December 2, 2023 | Rome, Italy


By |2018-03-21T18:46:50+01:00November 22nd, 2011|"Suzanne's Taste"|
Take a big bite of a fresh warm anchovy.

hen did succulent fruits, delicious vegetables, fresh meat, fish, poultry, sugar, flour and practically all dairy products become the objects of derision, loathing, and fear? Why do so few people enjoy eating everything in moderation without endlessly analyzing how what they’re eating might affect their lives? More people than ever worry about allergies that medically don’t exist. Many now have real or imagined reactions to foods that were once the staples of anyone’s normal, healthy diet — fish, meat, milk, bread, cheese and fruit.

At this point it’s important to distinguish between which concerns are real which ones are borderline neurotic.

An example: Celiac disease, an autoimmune disorder provoked by gluten, is a real ailment, at least for some. They often respond to the gluten in foods but not the gluten contained in cosmetics or other products. According to one study, approximately one in 135 Americans suffers from celiac disease.

That’s not really a high figure, yet many profess to have some form of gluten intolerance, mostly based on what they’ve read on the web rather than any information from a doctor. I owned an artisan bread business for 10 years and remember one particularly intense anti-wheat, anti-gluten craze in which it seemed everyone on the block suffered from celiac or gluten intolerance (fortunately it didn’t last long).

Our company gave away free samples of our delicious olive, hazelnut or rosemary breads in supermarkets. Whenever someone turned down a sample I’d ask why? (I’m just going to say it: our breads were pretty wonderful). Many responded that they were “allergic” to gluten or wheat or nuts or olives or, god forbid, olive oil; others that they didn’t want to eat so much fat and sugar. It didn’t seem to matter when I told them our bread didn’t have fat or sugar, just olive oil, olives or nuts. Most bread is flour, water and yeast. Not even that worked. I can’t count how many times I would hear, “I’m allergic to yeast — it gives me yeast infections.” Absolute hogwash, as any doctor will confirm, but old beliefs can die hard.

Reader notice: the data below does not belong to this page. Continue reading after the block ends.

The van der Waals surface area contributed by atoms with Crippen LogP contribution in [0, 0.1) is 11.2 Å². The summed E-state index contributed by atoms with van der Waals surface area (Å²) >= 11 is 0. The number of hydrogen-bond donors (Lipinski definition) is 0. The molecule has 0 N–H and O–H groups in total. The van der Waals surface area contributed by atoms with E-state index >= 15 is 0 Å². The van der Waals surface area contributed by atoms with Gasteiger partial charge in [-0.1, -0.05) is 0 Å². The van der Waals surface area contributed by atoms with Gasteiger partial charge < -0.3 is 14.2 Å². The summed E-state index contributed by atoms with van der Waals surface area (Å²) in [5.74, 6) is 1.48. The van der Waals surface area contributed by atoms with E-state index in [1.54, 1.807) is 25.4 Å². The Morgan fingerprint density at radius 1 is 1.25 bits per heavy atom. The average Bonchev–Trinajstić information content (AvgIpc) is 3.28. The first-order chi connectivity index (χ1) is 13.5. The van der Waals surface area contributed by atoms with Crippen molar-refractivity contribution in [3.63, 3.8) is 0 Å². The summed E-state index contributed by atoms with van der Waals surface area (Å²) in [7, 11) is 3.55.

But being allergic to something, aside from any real condition, was clearly starting to be all rage. So why not start with bread, the basic staff of life? Glancing in the supermarket baskets of the people with imaginary allergies but a very real fear of food, I’d often see processed cheeses and other foods with an ingredient chart that seemed to cover the whole package. Frozen desserts had stabilizers, fake flavorings, and worse. Diet sodas of all kinds were filled with aspartame, saccharin or sorbitol, basically a chemical cocktail.

In another category are the foods that people eat willingly to make them skinnier or fatter or taller or sexier or more energetic or less depressed (or often, more depressed). These include power bars, overly sugared energy drinks, and a list of non-fat synthetic sauces and dressings that can cover a supermarket aisle.

There now so many reasons for eating or not eating certain foods that the simple pleasure of enjoying a tomato (good for the prostate and ostensibly why so few Italian males have trouble with it, the prostate, that is, not the tomato), or a banana (a great source of potassium), or an ounce or two of dark chocolate (women should have chocolate daily), is obscured by myriad me-and-my-mirror arguments about the virtues or imagined vices of same.

“Cocoa contains flavonoids, which have antioxidant properties and can suppress oxidation of low-density lipoprotein [‘bad’ cholesterol] which can cause cardiovascular disease [including stroke],” reads a portion of a recent study by Susanna Larsson, an associate professor in the division of nutritional epidemiology at the Karolinska Institute in Stockholm.

Great, wonderful news, but the pleasure of eating something good is often lost in exaggerated analysis about what you’re putting in your mouth, and why.

I recently saw a great sign in a friend’s dining room in France: Today’s Special: Take it or Leave it. Forbidden at our table as part of a new executive order are discussions of why something is healthy not healthy, fattening or thinning, life-extended or life-shortening. I’ll wait as long as it takes for someone to take a big bite of a fresh warm anchovy (too much salt?), focaccia (too much olive oil? flour? yeast?), and simply say, “I just love bread; it tastes so good!”

Then I hope they’ll take a big swig of red wine. A perfect match.

About the Author:

Suzanne Dunaway, a longtime major magazine writer and artist, is the author and illustrator of "Rome, At Home, The Spirit of La Cucina Romana in Your Own Kitchen" (Broadway Books) and "No Need To Knead, Handmade Italian Breads in 90 Minutes" (Hyperion). She taught cooking for 15 years privately and at cooking schools in Los Angeles, and now maintains a personal website and a blog. She divides her time between southern France and Italy.